Recent blogs have deplored objectifying media depictions of the “yoga body,” a taut, flexible, and slim physique that’s the perceived result of yoga practice. However, Jennifer Daubenmier in 2004 found yoga to be associated with lower levels of self-objectification (viewing oneself as an object) than other forms of exercise or no exercise. Would these results hold true nine years later? Or have yoga’s mainstreaming, media depictions of the “yoga body,” and a preponderance of athletic/gymnastic/hot forms of yoga actually increased levels of self-objectification?
Between 2008 and 2012, the number of yoga practitioners increased by nearly 30%. Yoga has concurrently been appropriated by the advertising industrial complex and seamlessly merged into “lifestyle” marketing for Whole Foods, Lululemon, and other upscale corporations. Around the globe, yoga practice is often a symbol, or proxy, of status.
Also an indicator of status in the US: The Body. Slim or athletic, with minimal fat or curves, this elusive ideal is the source of envy and discontent. Women who don’t have it want it, the story goes; those who do may feel insecure and hypervigilant towards its maintenance, constantly fearing the emergence of fat or ageing. This slavish thirst for embodied perfection represents attempts toward feeling valued, loved, desired, whole, alive. Conversely, yoga instructs that these qualities emerge through connection to our authentic selves and the divine (prana). As vehicle and expression of this divinity, our bodies should be cherished as such.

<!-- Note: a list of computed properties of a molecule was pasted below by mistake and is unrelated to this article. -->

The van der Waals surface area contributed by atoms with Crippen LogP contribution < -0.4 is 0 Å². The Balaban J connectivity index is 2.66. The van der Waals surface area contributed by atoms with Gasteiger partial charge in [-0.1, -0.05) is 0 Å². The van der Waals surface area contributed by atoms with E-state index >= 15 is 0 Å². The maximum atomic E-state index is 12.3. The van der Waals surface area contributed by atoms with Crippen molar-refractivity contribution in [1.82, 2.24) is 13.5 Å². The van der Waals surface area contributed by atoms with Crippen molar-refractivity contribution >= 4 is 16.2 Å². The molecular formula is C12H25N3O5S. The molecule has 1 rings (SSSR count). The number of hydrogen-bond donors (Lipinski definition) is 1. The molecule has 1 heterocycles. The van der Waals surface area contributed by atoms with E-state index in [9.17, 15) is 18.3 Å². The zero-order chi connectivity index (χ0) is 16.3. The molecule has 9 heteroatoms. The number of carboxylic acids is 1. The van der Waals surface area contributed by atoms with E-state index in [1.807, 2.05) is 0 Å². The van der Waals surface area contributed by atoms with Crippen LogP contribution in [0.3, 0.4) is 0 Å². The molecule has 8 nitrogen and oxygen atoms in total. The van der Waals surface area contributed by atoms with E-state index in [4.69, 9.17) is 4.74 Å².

Many forms of western yoga focus excessively on the perfection of rigorous and gymnastic asana, employing techniques such as heat to facilitate increases in flexibility and perceived (if fallacious) calorie/fat burn. Glorification of such bodies is driven by the perception that they solely result from the practitioner’s hard work, and are emblematic of enlightenment, or character. In truth, such feats and body types are often genetically gifted (or cursed; many hypermobile yogis report later joint instability and injuries). But this narrative this doesn’t sync up with America’s fondness of “grit”; if you try hard enough, anything can be yours. The inverse: if you don’t try hard enough, it’s your fault. And the more perfect your body, the more perfect your soul.
The perfect yoga body (or practice) is oft equated with closeness to God. Yet what do appearance, strength or flexibility have to do with character, the eight-limbed path, or God? Why do we persist in worshiping social constructions of embodied perfection, in yoga now, as in popular culture? I contend that gymnastic asana’s popularity in the west is largely attributable to its conflation with deep, intersecting threads of Judeo-Christian thought and modern consumer culture that deify the restraint, discipline, and purity ascribed to idealized bodies, to the detriment of all. This pattern has deep roots, stemming back to the Greco-Roman preoccupation with physical prowess and athleticism.
This is Part 1 of a three-part series. In Part 2, we will further discuss the relationship between yoga and self-objectification and their potential adverse effects on health.
Could yoga possibly have adverse effects? Before you bolt, consider this: What shows up in yoga, shows up in life.
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